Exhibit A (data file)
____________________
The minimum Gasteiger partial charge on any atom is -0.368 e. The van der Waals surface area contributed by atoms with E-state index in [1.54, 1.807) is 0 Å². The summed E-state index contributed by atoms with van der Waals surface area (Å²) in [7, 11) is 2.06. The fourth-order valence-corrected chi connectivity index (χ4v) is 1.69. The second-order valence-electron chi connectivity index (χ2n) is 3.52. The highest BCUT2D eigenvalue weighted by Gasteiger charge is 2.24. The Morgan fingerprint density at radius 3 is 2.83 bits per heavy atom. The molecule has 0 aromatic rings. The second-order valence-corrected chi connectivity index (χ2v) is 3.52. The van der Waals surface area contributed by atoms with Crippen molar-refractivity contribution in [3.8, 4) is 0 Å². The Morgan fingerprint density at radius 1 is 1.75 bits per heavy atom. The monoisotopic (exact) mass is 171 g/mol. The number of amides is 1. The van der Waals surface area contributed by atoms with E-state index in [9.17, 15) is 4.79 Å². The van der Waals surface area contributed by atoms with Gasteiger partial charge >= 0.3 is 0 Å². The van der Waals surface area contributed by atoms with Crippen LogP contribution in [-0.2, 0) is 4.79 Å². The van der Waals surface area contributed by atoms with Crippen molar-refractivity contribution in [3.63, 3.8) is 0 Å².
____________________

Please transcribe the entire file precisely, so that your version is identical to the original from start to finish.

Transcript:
The minimum Gasteiger partial charge on any atom is -0.368 e. The van der Waals surface area contributed by atoms with E-state index in [1.54, 1.807) is 0 Å². The summed E-state index contributed by atoms with van der Waals surface area (Å²) in [7, 11) is 2.06. The fourth-order valence-corrected chi connectivity index (χ4v) is 1.69. The second-order valence-electron chi connectivity index (χ2n) is 3.52. The highest BCUT2D eigenvalue weighted by Gasteiger charge is 2.24. The Morgan fingerprint density at radius 3 is 2.83 bits per heavy atom. The molecule has 0 aromatic rings. The second-order valence-corrected chi connectivity index (χ2v) is 3.52. The van der Waals surface area contributed by atoms with Crippen molar-refractivity contribution in [3.8, 4) is 0 Å². The Morgan fingerprint density at radius 1 is 1.75 bits per heavy atom. The monoisotopic (exact) mass is 171 g/mol. The number of amides is 1. The van der Waals surface area contributed by atoms with E-state index in [9.17, 15) is 4.79 Å². The van der Waals surface area contributed by atoms with Gasteiger partial charge >= 0.3 is 0 Å². The van der Waals surface area contributed by atoms with Crippen LogP contribution in [-0.2, 0) is 4.79 Å². The van der Waals surface area contributed by atoms with Crippen molar-refractivity contribution in [3.63, 3.8) is 0 Å².